Are you living close to ‘cancer generator’?

By on January 7, 2013


Symptoms include headaches, nausea, sleep disturbances, fatigue

Many people are concerned about devices that generate RF radiation, such as  cell phones, but now looming as a possible health threat are the related cell  towers and Wi-Fi antennas that broadcast the signals.

There is a growing body of evidence the concerns may be valid.

In 2004, a study was conducted in Germany titled “The  Influence of Being Physically Near to a Cell Phone Transmission Mast on the  Incidence of Cancer.” The study was conducted on behalf of the president of  the Bundesamt für Strahlenschutz, the German governmental department for  protection against electromagnetic radiation.

The research team, led by Horst Eger, conducted the study to determine  whether people living close to cell phone antennas were exposed to a heightened  risk of developing malignant tumors.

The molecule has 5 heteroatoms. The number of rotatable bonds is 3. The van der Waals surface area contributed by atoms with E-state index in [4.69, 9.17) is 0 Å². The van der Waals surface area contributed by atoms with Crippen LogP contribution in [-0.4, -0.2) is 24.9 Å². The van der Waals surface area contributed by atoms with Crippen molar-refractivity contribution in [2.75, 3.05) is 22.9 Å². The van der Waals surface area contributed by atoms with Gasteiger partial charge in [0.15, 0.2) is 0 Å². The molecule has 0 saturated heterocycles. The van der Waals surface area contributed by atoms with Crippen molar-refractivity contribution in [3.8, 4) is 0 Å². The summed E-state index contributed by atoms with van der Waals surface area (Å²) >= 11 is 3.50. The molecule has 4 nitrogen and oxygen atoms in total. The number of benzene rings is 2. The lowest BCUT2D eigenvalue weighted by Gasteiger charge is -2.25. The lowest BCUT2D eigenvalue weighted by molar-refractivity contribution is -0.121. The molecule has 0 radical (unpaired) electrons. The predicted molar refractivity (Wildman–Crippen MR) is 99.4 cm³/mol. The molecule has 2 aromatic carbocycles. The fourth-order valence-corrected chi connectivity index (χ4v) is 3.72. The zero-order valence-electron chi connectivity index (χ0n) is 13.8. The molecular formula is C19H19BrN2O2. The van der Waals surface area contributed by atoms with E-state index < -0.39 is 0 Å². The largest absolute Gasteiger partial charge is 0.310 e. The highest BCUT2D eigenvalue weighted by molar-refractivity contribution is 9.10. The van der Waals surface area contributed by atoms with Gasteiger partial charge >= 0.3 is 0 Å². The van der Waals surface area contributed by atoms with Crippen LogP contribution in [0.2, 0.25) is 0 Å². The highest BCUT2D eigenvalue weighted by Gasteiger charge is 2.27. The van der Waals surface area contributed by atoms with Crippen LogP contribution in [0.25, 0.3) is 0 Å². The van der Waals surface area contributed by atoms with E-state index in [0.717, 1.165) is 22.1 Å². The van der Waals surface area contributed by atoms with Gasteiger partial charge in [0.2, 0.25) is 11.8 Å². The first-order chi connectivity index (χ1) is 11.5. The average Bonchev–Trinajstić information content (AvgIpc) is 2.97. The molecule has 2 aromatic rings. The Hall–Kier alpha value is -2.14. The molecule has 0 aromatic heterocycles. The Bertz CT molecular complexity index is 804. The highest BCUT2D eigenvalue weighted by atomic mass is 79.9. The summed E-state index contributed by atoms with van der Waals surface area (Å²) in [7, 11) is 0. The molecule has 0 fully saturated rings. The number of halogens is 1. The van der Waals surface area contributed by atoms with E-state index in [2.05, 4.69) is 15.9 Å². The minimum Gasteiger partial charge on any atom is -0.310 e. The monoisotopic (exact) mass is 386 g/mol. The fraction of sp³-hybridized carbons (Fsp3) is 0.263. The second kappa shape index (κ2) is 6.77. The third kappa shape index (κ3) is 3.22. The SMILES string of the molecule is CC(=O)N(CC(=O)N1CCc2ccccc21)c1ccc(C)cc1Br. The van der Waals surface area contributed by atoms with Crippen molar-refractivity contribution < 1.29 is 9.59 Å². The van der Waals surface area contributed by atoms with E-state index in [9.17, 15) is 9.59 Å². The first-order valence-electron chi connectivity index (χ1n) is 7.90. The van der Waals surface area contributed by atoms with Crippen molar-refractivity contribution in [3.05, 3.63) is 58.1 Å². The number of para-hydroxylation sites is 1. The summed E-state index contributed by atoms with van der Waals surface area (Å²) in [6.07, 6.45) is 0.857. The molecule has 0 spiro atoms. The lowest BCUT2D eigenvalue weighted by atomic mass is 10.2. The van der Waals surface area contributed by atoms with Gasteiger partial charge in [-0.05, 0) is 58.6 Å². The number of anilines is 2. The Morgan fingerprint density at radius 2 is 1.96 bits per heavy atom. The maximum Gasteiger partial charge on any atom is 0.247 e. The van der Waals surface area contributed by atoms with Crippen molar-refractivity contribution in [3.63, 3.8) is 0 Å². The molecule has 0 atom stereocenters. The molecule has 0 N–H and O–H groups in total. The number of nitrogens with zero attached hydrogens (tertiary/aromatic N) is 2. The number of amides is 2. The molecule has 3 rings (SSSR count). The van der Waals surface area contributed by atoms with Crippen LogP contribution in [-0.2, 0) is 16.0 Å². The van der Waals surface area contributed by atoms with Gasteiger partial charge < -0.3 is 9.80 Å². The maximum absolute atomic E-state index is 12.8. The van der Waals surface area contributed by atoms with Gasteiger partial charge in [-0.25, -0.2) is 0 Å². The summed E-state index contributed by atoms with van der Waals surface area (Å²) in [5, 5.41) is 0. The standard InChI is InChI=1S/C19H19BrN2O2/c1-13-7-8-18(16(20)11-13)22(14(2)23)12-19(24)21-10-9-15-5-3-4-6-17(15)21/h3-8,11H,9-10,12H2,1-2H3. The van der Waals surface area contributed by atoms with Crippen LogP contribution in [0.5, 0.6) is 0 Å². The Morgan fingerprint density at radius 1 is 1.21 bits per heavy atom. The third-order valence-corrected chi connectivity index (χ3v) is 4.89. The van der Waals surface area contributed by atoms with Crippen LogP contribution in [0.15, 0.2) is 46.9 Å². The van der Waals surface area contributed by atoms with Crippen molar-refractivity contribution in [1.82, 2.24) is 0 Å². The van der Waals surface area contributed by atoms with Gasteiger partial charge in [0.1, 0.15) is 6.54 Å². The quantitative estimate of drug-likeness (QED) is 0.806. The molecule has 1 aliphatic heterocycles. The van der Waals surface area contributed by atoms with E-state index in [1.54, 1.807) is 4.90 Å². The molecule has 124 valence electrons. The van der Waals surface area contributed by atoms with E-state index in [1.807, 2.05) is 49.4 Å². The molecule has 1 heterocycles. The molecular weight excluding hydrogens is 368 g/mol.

The independent research team studied the case histories of 1,000 patients  between the years 1994 and 2004. The participants were then classified into  groups: those living 100, 200, 300 and 400 meters from the cell phone base  station and a control group living beyond 400 meters.

The peer-reviewed study found significant relationships between exposure  levels and symptoms. The study concluded that “the proportion of newly  developing cancer cases was significantly higher among those patients who had  lived during the past 10 years at a distance of up to 400 meters (1,300 feet)  from the cellular transmitter site, which has been in operation since 1993,  compared to those patients living further away, and that the patients fell ill  on average eight years earlier.”

Read the startling report, “Is your  beloved cell phone killing you?”

The study went on to conclude that between 1999-2004, after five years’  operation of the transmitter, residents inside the 400-meter radius of a cell  tower were three times more likely to develop cancer than those that lived  outside of the evaluated transmission area.

Eger’s study was not the only one that showed a correlation between health  problems and RF radiation.

Another study by J.J. Santini and others with the INSA de Lyon engineering  institute in Lyon, France, titled “Survey  Study of People Living in the Vicinity of Cellular Phone Base Stations,” offered other evidence of the link between cell tower transmissions and health  problems.